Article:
Yeats was born at Sandymount in County Dublin, Ireland and educated there and in London where his family lived several times during Yeats childhood. He was interested in poetry from an early age and fascinated by Irish folklore and the occult. He described himself as a lackluster student and an atrocious speller. Yeats wrote his first poems in high school, but decided to follow in his father’s footsteps and go to art school.
Yeats was a Protestant who supported Irish Nationalism, but preferred to avoid politics in favor of his work. He had a series of romantic relationships with women he considered to be his muses, and proposed marriage several times only to be rejected. At 51, he proposed to 25 year old Georgie Hyde- Lees and she accepted. Despite their age difference, and Yeats’ romantic relationships with his muses, they had a happy marriage. He and Georgie had two children. After avoiding politics, Yeats served as a Senator of the Irish Free State for two terms beginning in 1922. He was a driving force behind the Irish Literary Revival.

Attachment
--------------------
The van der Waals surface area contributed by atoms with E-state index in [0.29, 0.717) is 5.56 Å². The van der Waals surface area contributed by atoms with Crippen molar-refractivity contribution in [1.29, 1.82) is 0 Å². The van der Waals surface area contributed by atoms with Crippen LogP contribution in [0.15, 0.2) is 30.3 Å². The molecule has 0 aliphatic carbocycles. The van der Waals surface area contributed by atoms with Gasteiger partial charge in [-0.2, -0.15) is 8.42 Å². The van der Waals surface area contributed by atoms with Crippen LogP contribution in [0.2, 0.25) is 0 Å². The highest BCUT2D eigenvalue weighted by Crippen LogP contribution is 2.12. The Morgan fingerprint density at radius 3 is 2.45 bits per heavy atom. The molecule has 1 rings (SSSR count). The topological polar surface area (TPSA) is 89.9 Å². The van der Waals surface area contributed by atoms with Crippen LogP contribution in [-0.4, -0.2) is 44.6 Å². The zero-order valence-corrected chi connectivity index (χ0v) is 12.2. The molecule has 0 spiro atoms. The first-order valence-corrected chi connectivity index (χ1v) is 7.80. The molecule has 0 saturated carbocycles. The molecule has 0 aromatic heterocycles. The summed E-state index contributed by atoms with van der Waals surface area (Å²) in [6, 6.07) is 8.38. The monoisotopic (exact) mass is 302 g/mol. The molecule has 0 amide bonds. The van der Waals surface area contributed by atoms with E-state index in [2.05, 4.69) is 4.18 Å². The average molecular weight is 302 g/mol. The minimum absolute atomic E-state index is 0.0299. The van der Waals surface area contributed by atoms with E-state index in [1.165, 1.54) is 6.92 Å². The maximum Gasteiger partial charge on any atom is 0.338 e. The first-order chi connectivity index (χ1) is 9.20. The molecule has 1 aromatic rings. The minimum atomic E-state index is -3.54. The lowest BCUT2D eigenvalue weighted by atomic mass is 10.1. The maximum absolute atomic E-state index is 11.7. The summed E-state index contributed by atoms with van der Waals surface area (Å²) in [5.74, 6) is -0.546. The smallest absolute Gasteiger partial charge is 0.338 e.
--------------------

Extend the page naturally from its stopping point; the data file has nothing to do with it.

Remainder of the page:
Yeats' early poetry was influenced by Irish myth and folklore. His later work dealt with contemporary issues. In his middle period, Yeats attempted social irony. Though he was a modernist, Yeats did not favor free verse and his style remained traditional. In 1923, he was awarded the Nobel Prize for Literature.
Yeats died at 73. Per his wishes, he was buried in France and his body was exhumed one year later and moved to the churchyard of St Columba's Church, Drumcliff, County Sligo, Ireland.